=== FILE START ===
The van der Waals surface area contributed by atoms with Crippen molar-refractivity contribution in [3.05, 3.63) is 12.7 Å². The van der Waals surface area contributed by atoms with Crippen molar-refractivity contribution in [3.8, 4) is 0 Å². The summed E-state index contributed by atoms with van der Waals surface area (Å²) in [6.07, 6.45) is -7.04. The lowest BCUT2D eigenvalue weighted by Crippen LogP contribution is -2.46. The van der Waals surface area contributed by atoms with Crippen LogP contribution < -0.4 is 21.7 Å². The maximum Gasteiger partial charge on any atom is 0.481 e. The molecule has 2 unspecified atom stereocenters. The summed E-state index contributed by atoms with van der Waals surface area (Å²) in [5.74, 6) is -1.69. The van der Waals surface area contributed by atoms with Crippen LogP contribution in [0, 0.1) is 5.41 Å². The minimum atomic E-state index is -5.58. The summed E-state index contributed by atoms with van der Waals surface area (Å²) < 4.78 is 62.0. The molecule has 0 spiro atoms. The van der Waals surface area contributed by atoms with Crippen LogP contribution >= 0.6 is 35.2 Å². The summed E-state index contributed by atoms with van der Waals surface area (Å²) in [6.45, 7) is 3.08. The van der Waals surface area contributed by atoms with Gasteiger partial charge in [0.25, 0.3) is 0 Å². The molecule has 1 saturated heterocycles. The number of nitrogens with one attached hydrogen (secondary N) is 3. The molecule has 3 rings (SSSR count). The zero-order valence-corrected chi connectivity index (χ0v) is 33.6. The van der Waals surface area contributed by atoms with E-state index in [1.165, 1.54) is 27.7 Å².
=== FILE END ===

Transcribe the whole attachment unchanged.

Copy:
The van der Waals surface area contributed by atoms with Crippen molar-refractivity contribution in [3.05, 3.63) is 12.7 Å². The van der Waals surface area contributed by atoms with Crippen molar-refractivity contribution in [3.8, 4) is 0 Å². The summed E-state index contributed by atoms with van der Waals surface area (Å²) in [6.07, 6.45) is -7.04. The lowest BCUT2D eigenvalue weighted by Crippen LogP contribution is -2.46. The van der Waals surface area contributed by atoms with Crippen LogP contribution < -0.4 is 21.7 Å². The maximum Gasteiger partial charge on any atom is 0.481 e. The molecule has 2 unspecified atom stereocenters. The summed E-state index contributed by atoms with van der Waals surface area (Å²) in [5.74, 6) is -1.69. The van der Waals surface area contributed by atoms with Crippen LogP contribution in [0, 0.1) is 5.41 Å². The minimum atomic E-state index is -5.58. The summed E-state index contributed by atoms with van der Waals surface area (Å²) < 4.78 is 62.0. The molecule has 0 spiro atoms. The van der Waals surface area contributed by atoms with Crippen LogP contribution >= 0.6 is 35.2 Å². The summed E-state index contributed by atoms with van der Waals surface area (Å²) in [6.45, 7) is 3.08. The van der Waals surface area contributed by atoms with Gasteiger partial charge in [0.25, 0.3) is 0 Å². The molecule has 1 saturated heterocycles. The number of nitrogens with one attached hydrogen (secondary N) is 3. The molecule has 3 rings (SSSR count). The zero-order valence-corrected chi connectivity index (χ0v) is 33.6. The van der Waals surface area contributed by atoms with E-state index in [1.165, 1.54) is 27.7 Å².